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WHO mulls earlier therapy offering for HIV

Xinhua | Updated: 2013-06-30 17:29

GENEVA - New HIV treatment guidelines, released by the World Health Organization (WHO) Sunday, recommended offering antiretroviral therapy (ART) earlier.

The move could avert an additional 3 million deaths and prevent 3.5 million more new HIV infections between now and 2025, according to the WHO.

The 2013 guidelines, named as Consolidated Guidelines on the Use of Antiretroviral Drugs for Treating and Preventing HIV Infection, aimed to combine and harmonize new and existing recommendations, including updated recommendations from the previous 2010 guidelines.

Based on recent evidences indicating that earlier ART would help people with HIV to live longer, healthier lives, and substantially reduce the risk of transmission, the clinical recommendations of the new guidelines included treating adults living with HIV when their CD4 cell count falls to 500 cells/mm3 or less, compared to recommendation of 350 CD4 cells/mm3or less set in the 2010 guidelines.

The new clinical recommendations also highlighted to provide ART - irrespective of their CD4 count - to all children with HIV under five years old, all pregnant and breastfeeding women with HIV, and to all HIV-positive partners where one partner in the relationship was uninfected in addition to all people with HIV with active tuberculosis, etc.

As for the operational recommendations, focuses of the new guidelines included decentralizing delivery of ART to primary health care and integrating ART services within maternal and child health clinics, tuberculosis clinics and drug dependence treatment services.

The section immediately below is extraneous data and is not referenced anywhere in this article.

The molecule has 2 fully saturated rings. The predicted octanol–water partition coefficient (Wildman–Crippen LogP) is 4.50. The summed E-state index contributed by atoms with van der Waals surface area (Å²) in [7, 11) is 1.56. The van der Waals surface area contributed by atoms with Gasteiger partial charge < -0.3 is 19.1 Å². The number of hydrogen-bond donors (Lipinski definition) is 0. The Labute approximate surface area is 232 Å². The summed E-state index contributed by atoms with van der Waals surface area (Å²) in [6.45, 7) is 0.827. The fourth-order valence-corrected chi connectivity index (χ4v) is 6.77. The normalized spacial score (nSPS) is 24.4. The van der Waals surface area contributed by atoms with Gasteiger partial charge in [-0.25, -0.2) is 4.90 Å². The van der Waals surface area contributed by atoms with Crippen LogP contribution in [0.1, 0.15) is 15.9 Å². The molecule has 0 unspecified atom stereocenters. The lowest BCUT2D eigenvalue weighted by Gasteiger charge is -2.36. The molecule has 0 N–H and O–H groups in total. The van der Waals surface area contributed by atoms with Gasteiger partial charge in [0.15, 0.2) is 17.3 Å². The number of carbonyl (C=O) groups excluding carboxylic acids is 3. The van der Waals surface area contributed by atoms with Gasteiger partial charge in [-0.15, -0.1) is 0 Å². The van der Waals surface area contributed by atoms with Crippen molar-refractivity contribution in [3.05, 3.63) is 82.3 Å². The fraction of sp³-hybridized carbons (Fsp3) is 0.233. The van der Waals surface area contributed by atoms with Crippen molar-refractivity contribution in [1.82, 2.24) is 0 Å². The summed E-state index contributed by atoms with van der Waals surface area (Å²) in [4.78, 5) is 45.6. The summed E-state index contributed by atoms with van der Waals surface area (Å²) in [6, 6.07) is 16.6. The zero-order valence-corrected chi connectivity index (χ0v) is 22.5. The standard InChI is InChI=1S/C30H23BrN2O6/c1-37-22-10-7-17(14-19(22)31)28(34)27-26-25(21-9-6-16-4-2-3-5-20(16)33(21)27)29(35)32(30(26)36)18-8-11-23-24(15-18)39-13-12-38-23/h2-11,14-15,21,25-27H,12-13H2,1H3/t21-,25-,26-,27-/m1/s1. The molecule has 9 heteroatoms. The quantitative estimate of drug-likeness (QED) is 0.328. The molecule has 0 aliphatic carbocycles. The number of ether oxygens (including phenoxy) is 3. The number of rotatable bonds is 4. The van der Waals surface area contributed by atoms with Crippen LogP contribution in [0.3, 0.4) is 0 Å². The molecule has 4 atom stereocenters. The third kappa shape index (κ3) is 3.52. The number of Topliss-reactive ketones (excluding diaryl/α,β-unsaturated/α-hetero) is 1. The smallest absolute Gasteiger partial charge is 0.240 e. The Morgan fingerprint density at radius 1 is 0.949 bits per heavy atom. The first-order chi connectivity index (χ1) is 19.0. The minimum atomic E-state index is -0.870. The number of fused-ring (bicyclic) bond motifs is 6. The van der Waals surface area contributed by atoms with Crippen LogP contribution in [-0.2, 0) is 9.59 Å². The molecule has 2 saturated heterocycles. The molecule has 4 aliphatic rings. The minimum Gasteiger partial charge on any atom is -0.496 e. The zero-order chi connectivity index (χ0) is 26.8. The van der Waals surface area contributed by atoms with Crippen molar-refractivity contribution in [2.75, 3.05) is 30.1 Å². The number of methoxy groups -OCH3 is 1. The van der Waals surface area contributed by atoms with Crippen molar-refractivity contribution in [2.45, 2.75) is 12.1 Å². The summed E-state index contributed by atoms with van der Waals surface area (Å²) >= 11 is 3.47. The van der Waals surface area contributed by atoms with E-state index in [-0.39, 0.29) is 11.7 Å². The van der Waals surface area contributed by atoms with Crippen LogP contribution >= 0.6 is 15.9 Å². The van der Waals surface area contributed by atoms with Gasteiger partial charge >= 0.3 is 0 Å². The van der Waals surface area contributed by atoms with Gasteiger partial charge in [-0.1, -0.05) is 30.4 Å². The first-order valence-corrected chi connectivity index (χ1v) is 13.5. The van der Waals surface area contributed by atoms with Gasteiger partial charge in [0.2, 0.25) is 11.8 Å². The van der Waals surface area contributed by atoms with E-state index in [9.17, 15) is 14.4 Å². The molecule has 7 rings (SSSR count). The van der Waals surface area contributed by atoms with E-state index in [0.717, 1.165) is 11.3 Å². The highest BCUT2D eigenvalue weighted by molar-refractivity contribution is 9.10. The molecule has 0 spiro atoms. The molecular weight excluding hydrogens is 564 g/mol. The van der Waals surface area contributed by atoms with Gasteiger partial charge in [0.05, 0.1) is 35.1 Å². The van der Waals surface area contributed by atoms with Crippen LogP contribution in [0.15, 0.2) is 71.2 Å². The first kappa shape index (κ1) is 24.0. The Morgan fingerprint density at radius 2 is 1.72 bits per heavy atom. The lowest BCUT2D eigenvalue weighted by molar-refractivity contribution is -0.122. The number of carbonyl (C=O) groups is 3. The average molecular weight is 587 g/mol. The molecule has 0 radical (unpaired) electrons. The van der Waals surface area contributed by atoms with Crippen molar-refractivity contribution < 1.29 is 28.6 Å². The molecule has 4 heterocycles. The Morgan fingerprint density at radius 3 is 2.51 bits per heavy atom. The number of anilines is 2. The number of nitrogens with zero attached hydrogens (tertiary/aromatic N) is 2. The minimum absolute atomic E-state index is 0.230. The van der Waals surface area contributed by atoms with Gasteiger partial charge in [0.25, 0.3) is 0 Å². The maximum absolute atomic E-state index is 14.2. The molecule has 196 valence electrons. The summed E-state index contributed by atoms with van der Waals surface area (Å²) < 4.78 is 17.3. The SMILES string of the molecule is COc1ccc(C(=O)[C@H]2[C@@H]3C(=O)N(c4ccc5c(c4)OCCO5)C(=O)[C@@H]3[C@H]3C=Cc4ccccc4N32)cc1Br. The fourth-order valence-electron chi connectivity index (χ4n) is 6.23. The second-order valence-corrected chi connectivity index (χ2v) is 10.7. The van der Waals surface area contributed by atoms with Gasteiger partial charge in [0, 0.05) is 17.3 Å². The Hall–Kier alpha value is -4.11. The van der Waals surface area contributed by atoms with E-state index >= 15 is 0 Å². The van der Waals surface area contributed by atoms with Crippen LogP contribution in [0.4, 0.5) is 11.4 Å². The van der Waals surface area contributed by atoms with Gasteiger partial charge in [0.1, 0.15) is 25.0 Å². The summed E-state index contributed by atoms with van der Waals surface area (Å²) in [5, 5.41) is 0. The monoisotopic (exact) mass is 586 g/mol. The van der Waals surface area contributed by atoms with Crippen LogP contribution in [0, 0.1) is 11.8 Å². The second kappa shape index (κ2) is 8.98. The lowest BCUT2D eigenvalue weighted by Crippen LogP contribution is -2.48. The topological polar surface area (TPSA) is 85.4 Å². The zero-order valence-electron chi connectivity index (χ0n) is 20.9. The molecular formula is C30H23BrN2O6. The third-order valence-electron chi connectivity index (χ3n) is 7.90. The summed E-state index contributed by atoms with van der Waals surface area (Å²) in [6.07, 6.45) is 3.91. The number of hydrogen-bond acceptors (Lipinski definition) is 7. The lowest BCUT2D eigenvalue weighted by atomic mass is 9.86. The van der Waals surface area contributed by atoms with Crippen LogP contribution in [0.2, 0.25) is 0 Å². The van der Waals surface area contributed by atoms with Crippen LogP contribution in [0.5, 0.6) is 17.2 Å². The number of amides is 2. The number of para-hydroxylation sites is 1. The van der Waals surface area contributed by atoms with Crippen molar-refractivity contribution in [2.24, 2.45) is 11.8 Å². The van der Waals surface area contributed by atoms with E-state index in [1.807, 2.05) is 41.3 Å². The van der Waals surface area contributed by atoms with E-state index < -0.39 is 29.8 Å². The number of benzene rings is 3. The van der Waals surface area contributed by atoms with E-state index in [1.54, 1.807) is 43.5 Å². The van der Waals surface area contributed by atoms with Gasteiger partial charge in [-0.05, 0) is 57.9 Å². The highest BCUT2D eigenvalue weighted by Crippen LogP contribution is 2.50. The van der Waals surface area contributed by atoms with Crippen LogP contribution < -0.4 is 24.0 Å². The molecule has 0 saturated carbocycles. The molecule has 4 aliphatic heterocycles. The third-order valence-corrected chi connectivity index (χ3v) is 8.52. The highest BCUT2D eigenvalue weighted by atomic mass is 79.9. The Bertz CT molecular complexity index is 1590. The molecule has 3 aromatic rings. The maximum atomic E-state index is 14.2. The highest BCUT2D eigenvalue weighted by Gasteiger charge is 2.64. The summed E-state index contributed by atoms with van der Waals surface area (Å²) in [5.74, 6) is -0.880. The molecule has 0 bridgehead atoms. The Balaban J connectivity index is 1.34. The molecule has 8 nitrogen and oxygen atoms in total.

"These guidelines represent another leap ahead in a trend of ever-higher goals and ever-greater achievements. With nearly 10 million people now on antiretroviral therapy, we see that such prospects - unthinkable just a few years ago - can now fuel the momentum needed to push the HIV epidemic into irreversible decline, " said Margaret Chan, WHO Director-General in a written statement.

In a treatment progress report on HIV treatment launched alongside the above new guidelines, encouraging data showed that an extra 1.6 million people were receiving ART in low- and middle-income countries at the end of 2012, the largest annual increase ever to date, which has brought the total number to 9.7 million in low- and middle-income countries in 2012.

Moreover, the report concluded that given the changes on the CD4 threshold made in the new WHO 2013 guidelines, the total number of people eligible for ART in low- and middle-income countries globally would be increased to 25.8 million people.

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